TEACHING AN ADULT HOW TO MAKE REAL FRIENDS (WITHOUT JOINING A SPORTS LEAGUE)
To avoid writing a listicle featuring “join a sports league” as one of the ways to meet new people, I decided to create this essay from the ground up. It’s because we’ve all been to the same places before. They’re not difficult to find online.
I turned to Katie Kurtz, a Connection Expert, for solid advice (my title for her). An organization called Her Turn Co. is attempting to change the way women interact. Katie is its founder and CEO. At Her Turn’s second meeting in 2016, I met Katie in person for the first time after discovering her on Instagram. As a result, Katie has been a continual source of encouragement and inspiration for me.
That’s Her Turn Co.’s job, exactly.
Her Turn is a resource for women who want to improve relationships, both online and off. These include the It’s Turn Podcast as well as one-on-one or group sessions, getaways for women.
The question of how long and why a person works is a good one to ask.
Soul Connect was founded in 2016 and renamed Her Turn in 2019 as a method to better reflect the work I’ve been doing since then.
I’m all about making connections. I’ve always understood that my life’s mission is to assist others. As soon as I got the words to describe it, I knew it was and would always be my destiny. My employment as a certified social worker in the nonprofit sector was possible because of that inner knowledge. However, I was left with the unsatisfied sensation that something was still lacking.
First Gathering, certification, and company launch all happened in 2016 for me. Having the opportunity to be a space keeper and connection facilitator for other women is an honor that I take very seriously.
What is the difference between friendship and a relationship with someone??
On the other hand, friendship is defined by activity, commitment, direction, and a shared relationship, in my opinion. Although not all companies are formed via connections, all charities need to be maintained through links.
Humans (particularly womxn) need connection in the same way that they require food, water, and air to survive. It is critical to our general health, pleasure, and well-being to build trusting relationships with those around us. Furthermore, maintaining a strong relationship with oneself is essential to living a life of clarity, purpose, and pleasure.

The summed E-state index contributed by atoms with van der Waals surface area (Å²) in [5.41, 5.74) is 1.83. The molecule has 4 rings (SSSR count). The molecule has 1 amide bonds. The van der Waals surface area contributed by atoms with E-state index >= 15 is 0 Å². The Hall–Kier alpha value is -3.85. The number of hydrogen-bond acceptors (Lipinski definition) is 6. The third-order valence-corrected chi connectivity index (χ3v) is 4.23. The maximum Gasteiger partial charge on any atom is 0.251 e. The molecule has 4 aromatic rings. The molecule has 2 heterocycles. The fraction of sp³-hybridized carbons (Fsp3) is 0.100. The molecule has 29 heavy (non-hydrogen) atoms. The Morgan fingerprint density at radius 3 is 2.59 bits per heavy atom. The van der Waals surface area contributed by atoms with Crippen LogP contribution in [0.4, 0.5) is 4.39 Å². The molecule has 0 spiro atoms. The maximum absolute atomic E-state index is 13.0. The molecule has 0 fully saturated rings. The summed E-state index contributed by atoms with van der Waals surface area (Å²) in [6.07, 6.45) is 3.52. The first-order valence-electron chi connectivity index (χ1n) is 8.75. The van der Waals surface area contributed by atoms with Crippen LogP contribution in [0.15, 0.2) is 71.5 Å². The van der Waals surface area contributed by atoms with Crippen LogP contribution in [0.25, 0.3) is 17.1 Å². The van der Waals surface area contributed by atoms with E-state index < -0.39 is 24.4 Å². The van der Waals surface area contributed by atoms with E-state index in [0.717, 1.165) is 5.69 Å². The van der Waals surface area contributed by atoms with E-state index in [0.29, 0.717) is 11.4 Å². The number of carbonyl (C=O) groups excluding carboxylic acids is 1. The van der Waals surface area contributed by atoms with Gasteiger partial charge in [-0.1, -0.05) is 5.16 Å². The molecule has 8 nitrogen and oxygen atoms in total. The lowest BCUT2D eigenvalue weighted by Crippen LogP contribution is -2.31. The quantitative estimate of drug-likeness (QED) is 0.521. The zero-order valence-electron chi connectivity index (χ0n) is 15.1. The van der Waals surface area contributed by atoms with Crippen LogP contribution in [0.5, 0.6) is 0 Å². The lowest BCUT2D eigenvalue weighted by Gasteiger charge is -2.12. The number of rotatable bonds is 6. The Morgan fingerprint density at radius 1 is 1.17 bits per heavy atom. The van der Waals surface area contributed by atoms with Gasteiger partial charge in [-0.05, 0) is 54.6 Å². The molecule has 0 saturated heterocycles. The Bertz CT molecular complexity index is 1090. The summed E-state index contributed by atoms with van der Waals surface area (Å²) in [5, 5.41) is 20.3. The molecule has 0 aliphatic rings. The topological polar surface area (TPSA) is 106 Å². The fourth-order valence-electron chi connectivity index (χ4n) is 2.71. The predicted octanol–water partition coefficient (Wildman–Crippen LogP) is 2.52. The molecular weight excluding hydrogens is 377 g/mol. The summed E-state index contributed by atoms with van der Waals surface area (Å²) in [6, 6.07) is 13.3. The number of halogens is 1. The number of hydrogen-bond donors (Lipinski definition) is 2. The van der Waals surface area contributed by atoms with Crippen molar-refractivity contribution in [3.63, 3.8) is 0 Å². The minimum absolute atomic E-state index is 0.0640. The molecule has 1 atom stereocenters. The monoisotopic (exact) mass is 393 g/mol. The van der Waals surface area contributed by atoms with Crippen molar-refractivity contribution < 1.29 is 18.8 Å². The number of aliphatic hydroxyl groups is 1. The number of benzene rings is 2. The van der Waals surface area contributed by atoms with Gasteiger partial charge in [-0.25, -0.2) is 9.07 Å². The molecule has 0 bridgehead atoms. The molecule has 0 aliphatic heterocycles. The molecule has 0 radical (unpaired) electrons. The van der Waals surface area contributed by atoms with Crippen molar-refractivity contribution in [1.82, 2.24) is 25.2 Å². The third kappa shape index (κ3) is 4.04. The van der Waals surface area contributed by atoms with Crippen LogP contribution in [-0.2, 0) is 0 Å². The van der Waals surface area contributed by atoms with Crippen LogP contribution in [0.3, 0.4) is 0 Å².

Why is it so vital for women, particularly those who identify as female, to maintain a strong sense of community?
In terms of energy, female connections are endlessly replenishable. We feel a feeling of belonging and community when we form close relationships with other women. By being authentic and vulnerable, we allow the truths of our humanity and the shared experiences of others to come to the surface, allowing us to see we are not alone.
When connecting to other women, we all have our own unique experiences and tales to tell. Distrust, treachery, comparison, and competitiveness often feature in our stories from a long time ago.
Women need to have relationships with other women. Get honest about the tales you tell yourself about your friendships and relationships with other women, and then find a way to rewrite them. As a society, I believe we can rethink the way we communicate. It is not necessary for places where gossip, commiseration, competitiveness, or surface-level banter are common.
To do so, we must be willing to show up as ourselves and exhibit vulnerability and openness to connect in ways we may not have previously related. We do it every day here at Her Turn.
We can only really connect if we have the confidence to be who we truly are. We unknowingly permit others to do the same when we show up for ourselves. Then there is no place for competitiveness or comparison but room for sincere connection and compassion. Women who attend my events remark they didn’t know this connection was possible when they left.
As an adult, this is the second time I’ve relocated to a new location without a large social network. Unsolicited advice to “join groups” to meet people is something I hear a lot, usually about Meetup. Com-style gatherings.